The Wi-Fi Alliance is launching a new Wi-Fi Certified Location program that’s sure to lead to improved navigation inside buildings—and it has implications for finding people indoors in emergencies as well.
Wi-Fi Location uses the time-of-flight approach as defined by the Fine Timing Measurement (FTM) protocol in IEEE standard 802.11-2016. Wi-Fi Location provides meter-level accuracy and could serve as the foundation for emergency services or anything that requires precise location, according to Kevin Robinson, VP of marketing at the Wi-Fi Alliance.
Access points can not only provide their global coordinates but also a civil address with the floor number. That is to say, each AP could be configured to say it’s located on the third floor of 1234 Main Street, and that data can be provided to the client. That addresses the big question—when calls from a mobile phone come from inside tall buildings, for example, and the dispatcher can’t determine which floor the call is coming from. Today, many approaches leverage altitude, but a lot of that complexity is removed with Wi-Fi Location, Robinson said.
Finding wireless callers insider buildings has posed a problem for first responders for years. Cellular networks and GPS use altitude in meters above mean-sea-level as a vertical dimension, notes a Wi-Fi Alliance white paper. Although that's an accurate measure, it's difficult for end users to relate this measurement to their location within a building, for example the floor number they're on in an office building.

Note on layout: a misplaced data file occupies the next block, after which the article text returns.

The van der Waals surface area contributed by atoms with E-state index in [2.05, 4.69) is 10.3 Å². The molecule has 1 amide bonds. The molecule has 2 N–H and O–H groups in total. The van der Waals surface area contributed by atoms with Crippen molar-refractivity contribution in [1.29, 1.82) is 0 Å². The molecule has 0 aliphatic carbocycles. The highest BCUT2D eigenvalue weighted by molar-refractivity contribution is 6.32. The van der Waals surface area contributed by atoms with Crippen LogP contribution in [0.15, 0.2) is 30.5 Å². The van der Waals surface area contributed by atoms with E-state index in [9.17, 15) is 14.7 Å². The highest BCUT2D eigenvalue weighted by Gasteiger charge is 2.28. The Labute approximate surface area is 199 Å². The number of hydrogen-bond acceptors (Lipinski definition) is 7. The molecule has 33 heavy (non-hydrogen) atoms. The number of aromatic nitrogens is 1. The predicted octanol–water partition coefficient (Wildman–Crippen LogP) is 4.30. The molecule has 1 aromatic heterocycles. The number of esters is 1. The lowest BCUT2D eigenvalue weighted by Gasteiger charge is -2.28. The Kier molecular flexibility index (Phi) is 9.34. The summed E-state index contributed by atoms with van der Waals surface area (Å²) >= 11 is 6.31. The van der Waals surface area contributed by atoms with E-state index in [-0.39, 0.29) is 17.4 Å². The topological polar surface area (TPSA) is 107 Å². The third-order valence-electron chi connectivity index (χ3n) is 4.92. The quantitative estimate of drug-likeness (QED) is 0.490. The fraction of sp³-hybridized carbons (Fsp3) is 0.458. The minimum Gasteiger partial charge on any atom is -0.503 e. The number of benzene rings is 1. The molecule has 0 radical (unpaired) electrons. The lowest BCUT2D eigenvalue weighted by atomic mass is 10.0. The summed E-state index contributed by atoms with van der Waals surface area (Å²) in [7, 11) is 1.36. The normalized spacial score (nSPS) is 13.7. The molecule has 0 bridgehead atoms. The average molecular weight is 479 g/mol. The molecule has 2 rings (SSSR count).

Besides emergency services, applications for the Wi-Fi Location feature include improved indoor navigation services, asset management, smart cities, network management, geo-fencing and hyperlocal marketing.
Of course, it's going to be a while before the feature is widely deployed as it requires both infrastructure and client support. The Wi-Fi Alliance is launching the certification program this week and expects it will take time before Wi-Fi Location gets baked into smartphones and other devices. “We’re very much early days on this,” Robinson said. “It’s unlikely you’ll see mass deployments in 2017,” but infrastructure providers are likely evaluating it for products later this year and into 2018.
Robinson said Wi-Fi Location has built-in privacy protections as well; access to the location information is restricted based on user-configured settings. The infrastructure requires user consent to receive the user’s location. In addition, an AP may only request a mobile device to perform a range measurement or location procedure and share the results if the mobile device is connected to the requesting AP.
The Wi-Fi Alliance white paper also notes that beacons have gained traction in several markets for location-based services, particularly in retail, but while beacons themselves are not high in cost, their range is short and a great number of beacons are needed to effectively cover large spaces.